Abide by your fair housing policies and procedures banning discrimination against residents as well as anyone associated with them, such as family members, friends, and guests based on race, color, national origin, sex, religion, disability, and familial status—along with any other characteristics protected under applicable state or local law.

Just as it's unlawful to discriminate against residents based on their race or other protected characteristic, it's a violation of fair housing law to discriminate against their friends or guests for the same reason.

Example: A Pennsylvania court refused to dismiss a fair housing claim filed by a white resident and her African-American guests for discrimination and harassment. According to the complaint, the incidents occurred shortly after the resident moved into the building, where all the other residents were white. The resident alleged that, during the next two weeks, her friend, an African-American woman with two young children, visited her several times, sometimes staying overnight. When neighbors complained, according to the complaint, the owners told her to “look for somewhere else to live” and tried to evict her without good cause. Allegedly, one of the owners physically confronted the women, in the presence of the children, threatening to harm them unless the resident and the guest's “kind” left. As she moved out a few days later, the resident said that the owner again threatened her—and the family who was waiting in her car.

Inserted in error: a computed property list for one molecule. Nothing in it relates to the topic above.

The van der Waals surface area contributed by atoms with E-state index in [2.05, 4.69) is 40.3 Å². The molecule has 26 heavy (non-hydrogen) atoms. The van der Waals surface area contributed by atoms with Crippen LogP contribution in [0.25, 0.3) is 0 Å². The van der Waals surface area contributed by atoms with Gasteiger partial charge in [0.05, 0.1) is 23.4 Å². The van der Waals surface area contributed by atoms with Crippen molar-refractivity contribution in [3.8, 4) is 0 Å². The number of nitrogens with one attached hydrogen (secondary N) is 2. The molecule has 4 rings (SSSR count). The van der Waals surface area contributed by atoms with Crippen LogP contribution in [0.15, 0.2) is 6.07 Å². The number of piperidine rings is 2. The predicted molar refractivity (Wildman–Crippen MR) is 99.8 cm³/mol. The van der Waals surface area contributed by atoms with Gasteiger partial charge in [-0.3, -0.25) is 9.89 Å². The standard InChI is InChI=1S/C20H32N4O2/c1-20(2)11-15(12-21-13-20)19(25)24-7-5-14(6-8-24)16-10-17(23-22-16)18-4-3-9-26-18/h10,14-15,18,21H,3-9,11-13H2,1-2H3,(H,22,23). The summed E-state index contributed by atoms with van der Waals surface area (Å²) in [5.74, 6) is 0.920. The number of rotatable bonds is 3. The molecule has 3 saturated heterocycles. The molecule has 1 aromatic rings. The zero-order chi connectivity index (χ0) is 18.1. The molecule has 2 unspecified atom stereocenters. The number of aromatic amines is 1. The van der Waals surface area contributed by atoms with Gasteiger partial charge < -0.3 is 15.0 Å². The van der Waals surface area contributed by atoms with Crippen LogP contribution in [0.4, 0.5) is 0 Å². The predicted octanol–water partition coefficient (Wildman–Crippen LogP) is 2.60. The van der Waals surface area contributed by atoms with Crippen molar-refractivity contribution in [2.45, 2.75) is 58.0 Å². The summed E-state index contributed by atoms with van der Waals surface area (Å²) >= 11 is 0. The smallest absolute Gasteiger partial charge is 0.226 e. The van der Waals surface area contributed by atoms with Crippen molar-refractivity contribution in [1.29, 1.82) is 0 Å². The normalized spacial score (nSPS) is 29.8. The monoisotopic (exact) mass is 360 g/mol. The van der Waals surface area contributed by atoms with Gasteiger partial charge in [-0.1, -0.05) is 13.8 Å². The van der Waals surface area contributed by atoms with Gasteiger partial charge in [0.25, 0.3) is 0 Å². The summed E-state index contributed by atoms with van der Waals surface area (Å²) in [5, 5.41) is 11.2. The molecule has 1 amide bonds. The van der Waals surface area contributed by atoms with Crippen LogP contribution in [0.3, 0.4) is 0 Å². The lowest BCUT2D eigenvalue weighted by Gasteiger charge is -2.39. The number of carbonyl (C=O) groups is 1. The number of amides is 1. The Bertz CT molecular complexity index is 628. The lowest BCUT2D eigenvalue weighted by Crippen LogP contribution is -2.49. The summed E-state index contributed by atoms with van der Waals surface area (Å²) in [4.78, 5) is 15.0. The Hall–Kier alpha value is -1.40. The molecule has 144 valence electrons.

The court ruled that both the resident and the guests had the right to pursue fair housing claims. The court reasoned: “If it is a discriminatory housing practice to condition rental rights on the exclusion of black guests, it reasonably follows that a black invitee [guest] who is excluded or coerced into leaving because of race has been ‘aggrieved’ or ‘injured by a discriminatory housing practice’” [Lane v. Cole, March 2000].

Though most reported cases involve discrimination against guests based on race, the same rules apply to other protected characteristics, according to Atlanta-based fair housing attorney Robin Hein. For example, he says, it's unlawful to ban families with young children from visiting to avoid potential safety risks from community features, such as a lake or steep cliff.

Rule #2: Don't Discriminate Against Residents Because of Their Friends or Guests